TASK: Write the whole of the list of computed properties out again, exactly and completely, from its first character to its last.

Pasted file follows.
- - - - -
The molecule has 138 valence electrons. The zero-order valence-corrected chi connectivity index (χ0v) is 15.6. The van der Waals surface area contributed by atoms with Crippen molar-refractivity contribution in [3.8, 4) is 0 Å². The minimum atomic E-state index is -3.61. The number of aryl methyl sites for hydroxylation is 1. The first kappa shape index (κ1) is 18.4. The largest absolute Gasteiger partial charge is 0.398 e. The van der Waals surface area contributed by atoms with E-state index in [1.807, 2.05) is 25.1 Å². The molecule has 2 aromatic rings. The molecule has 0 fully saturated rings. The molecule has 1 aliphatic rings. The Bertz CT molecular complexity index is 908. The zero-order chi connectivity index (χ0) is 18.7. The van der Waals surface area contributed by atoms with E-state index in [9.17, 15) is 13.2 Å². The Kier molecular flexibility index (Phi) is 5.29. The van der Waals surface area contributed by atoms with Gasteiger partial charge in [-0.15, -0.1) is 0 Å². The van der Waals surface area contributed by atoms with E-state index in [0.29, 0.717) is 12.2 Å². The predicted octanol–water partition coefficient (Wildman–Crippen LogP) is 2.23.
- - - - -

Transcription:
The molecule has 138 valence electrons. The zero-order valence-corrected chi connectivity index (χ0v) is 15.6. The van der Waals surface area contributed by atoms with Crippen molar-refractivity contribution in [3.8, 4) is 0 Å². The minimum atomic E-state index is -3.61. The number of aryl methyl sites for hydroxylation is 1. The first kappa shape index (κ1) is 18.4. The largest absolute Gasteiger partial charge is 0.398 e. The van der Waals surface area contributed by atoms with E-state index in [1.807, 2.05) is 25.1 Å². The molecule has 2 aromatic rings. The molecule has 0 fully saturated rings. The molecule has 1 aliphatic rings. The Bertz CT molecular complexity index is 908. The zero-order chi connectivity index (χ0) is 18.7. The van der Waals surface area contributed by atoms with E-state index in [9.17, 15) is 13.2 Å². The Kier molecular flexibility index (Phi) is 5.29. The van der Waals surface area contributed by atoms with Gasteiger partial charge in [-0.15, -0.1) is 0 Å². The van der Waals surface area contributed by atoms with E-state index in [0.29, 0.717) is 12.2 Å². The predicted octanol–water partition coefficient (Wildman–Crippen LogP) is 2.23.